Saturday, February 16, 2013
Isn't is amazing how REAL vintage is often better priced than the copies? This example compares a light blue denim 1950's sun dress with a super cute buttoned back against a new retro style copy in orange. As you look closely, notice that the vintage has many more details, like the great pockets. Both have eye catching full skirt panels in multi-color tones, both are sleeveless with scoop necklines.
When is comes to comfort, the orignal denim model is all cotton, while the copy has more polyester than cotton in the fabric. Both have back details, the 50's style actually buttons closed, so it can be made to fit just by moving a few buttons over. The new version has fake buttons and a side zipper.
What really boggles the mind is that the copy is nearly $100, but the original dress is less than $90. Kinda makes you stop and think, doesn't it!
Original Dress is for sale HERE in our PintuckStyle shop on Etsy.
Copy dress is available at ModCloth, which lists "vintage clothing" in the tag (shame on them!)
Tuesday, February 12, 2013
One of the best ways to learn fine dress making is to study examples of the craft. This silk sheath dress from the mid-1950's is a great example. It is clearly a custom made dress, with many hand sewn details. By looking at it in detail, we can learn more about the design and drape of this wrapped 'sarong style' dress, along with tips on how to sew a feather weight dress like this that holds its shape well when worn.
This gorgeous navy dress of silk twill has a blue floral pattern that is probably Italian silk. It is backed by lining that is sewn 'in one' with the outer fashion fabric. I use the term 'flat lining' for this process. The lining is also used as a base to hold the drapery in place. It is probable that the customer had a fitting wearing the lining, while the dress designer wrapped the silk fashion fabric around the body, pleating it into the side seams as shown below.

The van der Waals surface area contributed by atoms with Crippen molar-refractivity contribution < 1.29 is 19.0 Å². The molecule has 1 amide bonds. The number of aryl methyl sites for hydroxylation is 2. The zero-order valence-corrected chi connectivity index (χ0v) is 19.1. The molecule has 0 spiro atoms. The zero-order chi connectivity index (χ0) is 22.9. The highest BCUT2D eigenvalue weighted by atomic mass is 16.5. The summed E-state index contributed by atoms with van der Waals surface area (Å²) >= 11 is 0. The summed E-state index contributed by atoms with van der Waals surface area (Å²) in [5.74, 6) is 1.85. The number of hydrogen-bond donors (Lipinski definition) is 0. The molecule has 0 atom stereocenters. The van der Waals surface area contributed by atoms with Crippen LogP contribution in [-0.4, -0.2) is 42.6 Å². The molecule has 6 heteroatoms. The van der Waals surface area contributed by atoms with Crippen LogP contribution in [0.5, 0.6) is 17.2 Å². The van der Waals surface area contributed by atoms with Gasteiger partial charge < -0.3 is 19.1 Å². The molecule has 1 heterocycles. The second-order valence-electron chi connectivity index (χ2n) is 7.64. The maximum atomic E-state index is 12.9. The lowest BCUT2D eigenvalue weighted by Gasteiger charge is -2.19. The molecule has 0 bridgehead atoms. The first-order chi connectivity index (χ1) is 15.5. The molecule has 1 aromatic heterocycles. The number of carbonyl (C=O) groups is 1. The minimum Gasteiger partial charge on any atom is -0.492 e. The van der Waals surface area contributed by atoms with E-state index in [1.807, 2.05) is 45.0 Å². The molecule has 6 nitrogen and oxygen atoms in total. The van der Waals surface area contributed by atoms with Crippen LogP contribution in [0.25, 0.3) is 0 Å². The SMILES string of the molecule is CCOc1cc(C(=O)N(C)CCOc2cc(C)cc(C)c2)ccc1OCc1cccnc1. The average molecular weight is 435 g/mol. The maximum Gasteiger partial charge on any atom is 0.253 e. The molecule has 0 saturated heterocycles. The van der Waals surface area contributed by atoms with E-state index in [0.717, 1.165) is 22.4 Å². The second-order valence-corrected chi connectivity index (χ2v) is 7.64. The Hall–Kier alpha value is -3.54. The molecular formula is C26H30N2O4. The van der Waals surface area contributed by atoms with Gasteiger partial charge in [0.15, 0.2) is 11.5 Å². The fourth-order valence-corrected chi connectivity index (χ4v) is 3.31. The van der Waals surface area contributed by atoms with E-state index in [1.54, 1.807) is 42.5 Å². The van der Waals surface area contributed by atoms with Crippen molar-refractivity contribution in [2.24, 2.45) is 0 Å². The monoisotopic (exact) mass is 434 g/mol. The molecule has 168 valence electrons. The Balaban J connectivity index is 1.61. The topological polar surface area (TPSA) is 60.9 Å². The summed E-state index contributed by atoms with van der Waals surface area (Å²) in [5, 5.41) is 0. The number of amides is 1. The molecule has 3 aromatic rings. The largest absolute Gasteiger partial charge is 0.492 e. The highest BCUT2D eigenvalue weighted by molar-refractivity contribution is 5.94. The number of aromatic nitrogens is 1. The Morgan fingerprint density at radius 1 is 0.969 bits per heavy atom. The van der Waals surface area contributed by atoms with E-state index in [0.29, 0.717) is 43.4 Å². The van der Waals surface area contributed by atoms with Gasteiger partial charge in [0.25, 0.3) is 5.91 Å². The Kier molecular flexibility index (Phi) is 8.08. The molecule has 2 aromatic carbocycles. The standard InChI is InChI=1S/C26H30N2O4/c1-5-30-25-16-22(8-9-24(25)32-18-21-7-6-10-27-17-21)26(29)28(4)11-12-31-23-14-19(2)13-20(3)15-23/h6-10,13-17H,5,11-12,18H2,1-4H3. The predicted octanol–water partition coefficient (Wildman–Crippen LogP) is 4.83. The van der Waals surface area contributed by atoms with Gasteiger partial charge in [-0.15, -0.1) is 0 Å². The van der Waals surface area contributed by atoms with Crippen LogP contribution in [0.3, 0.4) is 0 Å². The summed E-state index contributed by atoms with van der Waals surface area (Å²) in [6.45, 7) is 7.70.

The right and left sides are patterned and sewn differently, creating the signature sarong effect. This sarong skirt is sewn into the sheath side seam on the right, but it wraps around the left without a side seam, hanging open at the center back.
Looking inside the dress we can see the construction techniques. These are classic points. The scarf weight fashion fabric was 'backed' by a lining. The two layers were stitched together, then cut with pinking shears. When pressed open, the stitching shows clearly that this was 'flat lined'.
The transfer marks used to place the darts shows as little white dots. These would have been part of the custom or couture process. Seam tape is sewn along the waistline seam to stablize it and keep it from ripping apart. This tape was also used to edge the hem. Using hem tape is an easy way to provide a clean edge that is easy to sew through.
The bodice of this dress was cut with princess seam lines in the back, while the front had conventional darts. The fashion fabric was draped on top of this and sewn in place. This same lining was used in the skirt, but only to the knee level. This would keep the hips smooth, but allow the hem area to drape nicely.
This wonderful dress is listed in my shop on Etsy where you will find more photos of it. If you like this style, look for designs by Dorothy O'Hara, Helen Rose, and Peggy Hunt among others from that era who specialized in draped dresses. (this dress does not have a label)